Articles like this might seem harmless, but combined with other media and peer pressures, it amounts to social conditioning. If you're reading this and mocking me for going over the top, it just goes to show how implicit this ideology of perfect mothering is. The 'joke' of the article is based on the fact that the 'super mum' idea does exist, but real people find it unobtainable. But is it really amusing that these people now class themselves as bad parents because of this? Ha ha, we're all laughing because 'oh, we must be such bad parents because we do this!' The ideology takes away the idea that different parents deal with parenting in different ways. This article serves to represent parenting as black and white: the right way, or the wrong way.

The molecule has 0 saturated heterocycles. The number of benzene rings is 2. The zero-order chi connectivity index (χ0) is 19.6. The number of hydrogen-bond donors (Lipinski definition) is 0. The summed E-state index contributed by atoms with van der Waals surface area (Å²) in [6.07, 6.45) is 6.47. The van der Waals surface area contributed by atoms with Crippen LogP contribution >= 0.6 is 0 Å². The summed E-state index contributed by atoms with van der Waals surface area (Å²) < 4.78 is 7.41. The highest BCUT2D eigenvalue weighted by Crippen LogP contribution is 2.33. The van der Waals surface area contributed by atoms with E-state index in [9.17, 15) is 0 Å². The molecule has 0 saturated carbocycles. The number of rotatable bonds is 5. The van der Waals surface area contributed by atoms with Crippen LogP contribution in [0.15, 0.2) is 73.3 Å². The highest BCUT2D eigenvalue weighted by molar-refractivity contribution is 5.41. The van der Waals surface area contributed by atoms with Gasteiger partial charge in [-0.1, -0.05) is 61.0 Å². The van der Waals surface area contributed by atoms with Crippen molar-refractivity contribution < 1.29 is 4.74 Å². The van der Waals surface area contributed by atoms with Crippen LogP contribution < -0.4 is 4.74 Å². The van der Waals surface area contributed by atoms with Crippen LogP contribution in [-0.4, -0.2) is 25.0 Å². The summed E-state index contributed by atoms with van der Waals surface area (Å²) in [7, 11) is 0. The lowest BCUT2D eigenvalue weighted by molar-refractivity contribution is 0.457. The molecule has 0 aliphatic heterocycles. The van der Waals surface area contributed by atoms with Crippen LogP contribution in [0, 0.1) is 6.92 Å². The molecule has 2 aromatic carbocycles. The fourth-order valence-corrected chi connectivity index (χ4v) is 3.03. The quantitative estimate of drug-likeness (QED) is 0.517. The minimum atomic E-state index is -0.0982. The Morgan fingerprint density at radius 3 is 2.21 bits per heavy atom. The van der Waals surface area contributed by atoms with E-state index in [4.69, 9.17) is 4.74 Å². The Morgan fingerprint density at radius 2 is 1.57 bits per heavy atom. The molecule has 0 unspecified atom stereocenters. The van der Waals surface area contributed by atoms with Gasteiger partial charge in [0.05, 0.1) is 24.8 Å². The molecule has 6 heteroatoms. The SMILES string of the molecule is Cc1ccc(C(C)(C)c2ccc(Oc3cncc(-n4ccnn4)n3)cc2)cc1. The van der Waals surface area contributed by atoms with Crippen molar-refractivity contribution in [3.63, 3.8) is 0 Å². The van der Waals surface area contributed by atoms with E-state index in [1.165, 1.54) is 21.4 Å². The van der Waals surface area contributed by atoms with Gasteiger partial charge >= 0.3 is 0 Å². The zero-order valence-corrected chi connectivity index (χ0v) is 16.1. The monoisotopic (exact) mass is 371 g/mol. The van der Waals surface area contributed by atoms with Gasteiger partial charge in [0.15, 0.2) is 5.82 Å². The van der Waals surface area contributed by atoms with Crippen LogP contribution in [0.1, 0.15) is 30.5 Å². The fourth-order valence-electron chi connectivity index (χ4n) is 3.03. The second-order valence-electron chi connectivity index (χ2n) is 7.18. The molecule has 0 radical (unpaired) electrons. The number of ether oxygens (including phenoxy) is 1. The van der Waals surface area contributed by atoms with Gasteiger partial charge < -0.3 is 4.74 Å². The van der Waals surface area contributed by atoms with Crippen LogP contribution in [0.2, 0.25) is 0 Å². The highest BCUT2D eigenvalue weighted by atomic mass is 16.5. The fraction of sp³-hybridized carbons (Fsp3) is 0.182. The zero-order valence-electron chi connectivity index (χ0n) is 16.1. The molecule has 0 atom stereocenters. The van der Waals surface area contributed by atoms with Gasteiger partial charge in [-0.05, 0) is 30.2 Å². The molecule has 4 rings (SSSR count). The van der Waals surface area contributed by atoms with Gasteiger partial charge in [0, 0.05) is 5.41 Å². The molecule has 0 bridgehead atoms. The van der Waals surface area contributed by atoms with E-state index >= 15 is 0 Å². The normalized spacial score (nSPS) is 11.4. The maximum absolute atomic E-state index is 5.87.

I'm not going to say that I must be a bad parent because I don't agree with this. No, I know I am a good parent because I have a happy child. The kind of opinion presented in the Alpha Mummy article takes away this option and, in my opinion, is damaging to women's views of their own styles and abilities.

Friday, 13 February 2009

Salma Hayek

Is a lovely inspiration.
I don't usually get into the celebrity humanitarian thing, but what this lady did in Sierra Leone really touched me. If you watch through the video, past the injections and the poor newborn baby, you see Salma breastfeeding someone elses sick child.
How many women would feel comfortable doing that?

Thursday, 12 February 2009

Bill O'Reilly...

Wow...Browsing American feminist forums really opens your eyes to the world...
Bill O'Reilly